Underlining these sensory preferences, the motivation to initiate feeding (probing the feeders with their proboscis) depended strongly on the presented sensory cues. While there was no difference in the proportion of moths probing between conditions with both visual and olfactory cues (control and conflict, M. stellatarum: p = 0.73, odds ratio = 1.44, D. elpenor: p = 0.24, odds ratio = 0.52), the two species showed a strong divergence when only visual or olfactory cues were presented. None of the diurnal moths initiated feeding when only odours were present, but behaved similarly to the control condition when only colours were present (p = 1.00, odds ratio = 0.86, Fig. 3C). The reverse was true for the nocturnal moths – a significantly reduced proportion initiated feeding with only colours present (p < 0.01, odds ratio = 0.12), whereas they showed no difference to the control with only odours (p = 0.26, odd ratio = 0.57) (Fig. 3C).

Thus, hawk moths learned and used both visual and olfactory cues, but when forced to make a choice between modalities, the diurnal species relied more strongly on vision and the nocturnal species on olfaction. Taken together, the differences in investment in visual and olfactory neuropils were mirrored in the behavioural choices of trained moths.

Neuropil volume reflects the importance of sensory information

When we combine our anatomical and behavioural results, it becomes apparent that differences in the weights that the two hawk moth species assign to visual and olfactory cues in a behavioural task are mirrored by differences in their sensory neuropil volumes. An increased visual neuropil volume is associated with a stronger reliance of visual foraging cues, while an increased olfactory neuropil volume is associated with a stronger weighting of olfactory cues. We propose that the cause for this relation is differential selection on the two sensory modalities. Increased evolutionary investment in one sensory modality, manifested as enlarged lower and higher-order neuropil volumes, should result in better sensory performance within that modality, leading to a more reliable representation of the animal’s environment2. This in turn should enhance behavioural performance in a way that is beneficial for the animal, thus driving natural selection50.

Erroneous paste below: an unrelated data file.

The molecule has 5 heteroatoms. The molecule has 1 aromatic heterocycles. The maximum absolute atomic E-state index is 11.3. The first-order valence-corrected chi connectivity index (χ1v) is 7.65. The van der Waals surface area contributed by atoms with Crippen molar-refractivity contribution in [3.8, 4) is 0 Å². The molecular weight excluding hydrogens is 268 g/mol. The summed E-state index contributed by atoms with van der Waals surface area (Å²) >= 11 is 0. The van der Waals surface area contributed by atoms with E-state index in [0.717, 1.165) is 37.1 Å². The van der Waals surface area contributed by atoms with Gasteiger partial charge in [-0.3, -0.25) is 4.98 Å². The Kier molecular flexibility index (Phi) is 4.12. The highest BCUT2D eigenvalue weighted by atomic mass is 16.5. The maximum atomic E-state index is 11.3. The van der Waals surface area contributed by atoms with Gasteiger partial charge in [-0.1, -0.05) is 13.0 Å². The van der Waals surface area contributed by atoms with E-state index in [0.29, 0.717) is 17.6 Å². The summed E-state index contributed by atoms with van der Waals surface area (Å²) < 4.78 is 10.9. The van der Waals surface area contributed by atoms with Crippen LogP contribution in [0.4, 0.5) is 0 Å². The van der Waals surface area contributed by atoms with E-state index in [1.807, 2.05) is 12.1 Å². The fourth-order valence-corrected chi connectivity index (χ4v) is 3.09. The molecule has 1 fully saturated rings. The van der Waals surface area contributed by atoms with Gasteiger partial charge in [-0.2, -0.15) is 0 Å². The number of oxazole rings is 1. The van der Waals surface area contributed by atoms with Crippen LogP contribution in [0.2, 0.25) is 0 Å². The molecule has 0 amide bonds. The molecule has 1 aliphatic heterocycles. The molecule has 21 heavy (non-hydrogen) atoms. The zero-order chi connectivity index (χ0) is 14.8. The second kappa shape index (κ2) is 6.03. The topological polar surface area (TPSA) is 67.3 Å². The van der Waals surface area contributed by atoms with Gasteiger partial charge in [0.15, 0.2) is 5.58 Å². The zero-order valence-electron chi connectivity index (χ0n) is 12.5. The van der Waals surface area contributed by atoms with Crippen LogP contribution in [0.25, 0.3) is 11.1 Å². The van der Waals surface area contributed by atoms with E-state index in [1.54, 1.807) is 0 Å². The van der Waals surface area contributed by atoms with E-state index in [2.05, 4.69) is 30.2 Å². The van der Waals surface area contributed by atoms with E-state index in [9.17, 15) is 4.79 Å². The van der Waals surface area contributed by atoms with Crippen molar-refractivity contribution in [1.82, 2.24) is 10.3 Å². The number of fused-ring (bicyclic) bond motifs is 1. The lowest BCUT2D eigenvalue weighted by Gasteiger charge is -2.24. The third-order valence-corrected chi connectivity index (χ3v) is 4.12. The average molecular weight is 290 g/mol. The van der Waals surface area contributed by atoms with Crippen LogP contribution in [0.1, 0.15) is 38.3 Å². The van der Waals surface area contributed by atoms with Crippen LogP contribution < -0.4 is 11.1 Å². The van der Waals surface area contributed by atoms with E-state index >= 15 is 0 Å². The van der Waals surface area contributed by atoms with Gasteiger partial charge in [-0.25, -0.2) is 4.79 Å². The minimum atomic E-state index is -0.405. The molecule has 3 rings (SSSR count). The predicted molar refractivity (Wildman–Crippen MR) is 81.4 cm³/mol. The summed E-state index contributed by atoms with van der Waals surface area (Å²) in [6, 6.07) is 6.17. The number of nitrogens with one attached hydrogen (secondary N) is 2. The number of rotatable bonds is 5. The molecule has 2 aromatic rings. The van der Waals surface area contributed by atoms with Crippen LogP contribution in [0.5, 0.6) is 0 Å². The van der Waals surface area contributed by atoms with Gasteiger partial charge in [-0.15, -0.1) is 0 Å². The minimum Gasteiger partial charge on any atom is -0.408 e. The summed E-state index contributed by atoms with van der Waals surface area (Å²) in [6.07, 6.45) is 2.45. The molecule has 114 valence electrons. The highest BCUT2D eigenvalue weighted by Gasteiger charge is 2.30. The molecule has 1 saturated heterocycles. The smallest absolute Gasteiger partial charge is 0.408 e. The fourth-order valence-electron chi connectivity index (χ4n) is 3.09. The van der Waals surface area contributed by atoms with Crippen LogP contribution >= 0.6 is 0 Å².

Surprisingly, the eye anatomy in these hawk moth species seems to reflect the need for visual sensitivity, rather than the importance of vision for behaviour, or the relative neural investment in vision: in absolute terms, the nocturnal D. elpenor has distinctly larger eyes than M. stellatarum and twice the number of ommatidia31 and yet, proportionally, their visual neuropils are smaller than those of M. stellatarum. While eye size has successfully been used in ant apposition eyes as a measure for the importance of vision8, in hawk moths (with superposition optics) active at different light intensities, quantitative behavioural measurements as performed here, yet not eye size, provide reliable correlations with differential investment in sensory brain areas. The significantly larger eyes of the nocturnal species are used primarily to improve visual sensitivity at night rather than to increase resolution, by increasing light capture through large superposition apertures. Moreover, anatomical31 and physiological evidence51 suggests that nocturnal vision in D. elpenor is further enhanced by the summation of visual signals from neighbouring ommatidia, while reducing the spatial resolution. On the other hand, while the diurnal species has a smaller overall eye size and ommatidial number, their optics provide higher spatial resolution, because there is no resolution-compromising need for increased sensitivity. Thus, while the nocturnal species has a bigger eye, it invests less nervous tissue to analyze the information from each ommatidium of the eye (because the increased size serves mainly to increase sensitivity, not resolution) and this reduced investment in processing power per ommatidium is reflected in the behavioral importance of vision. Thus, eye size and ommatidial number must be used with great caution as proxies for the “importance” of vision in insects.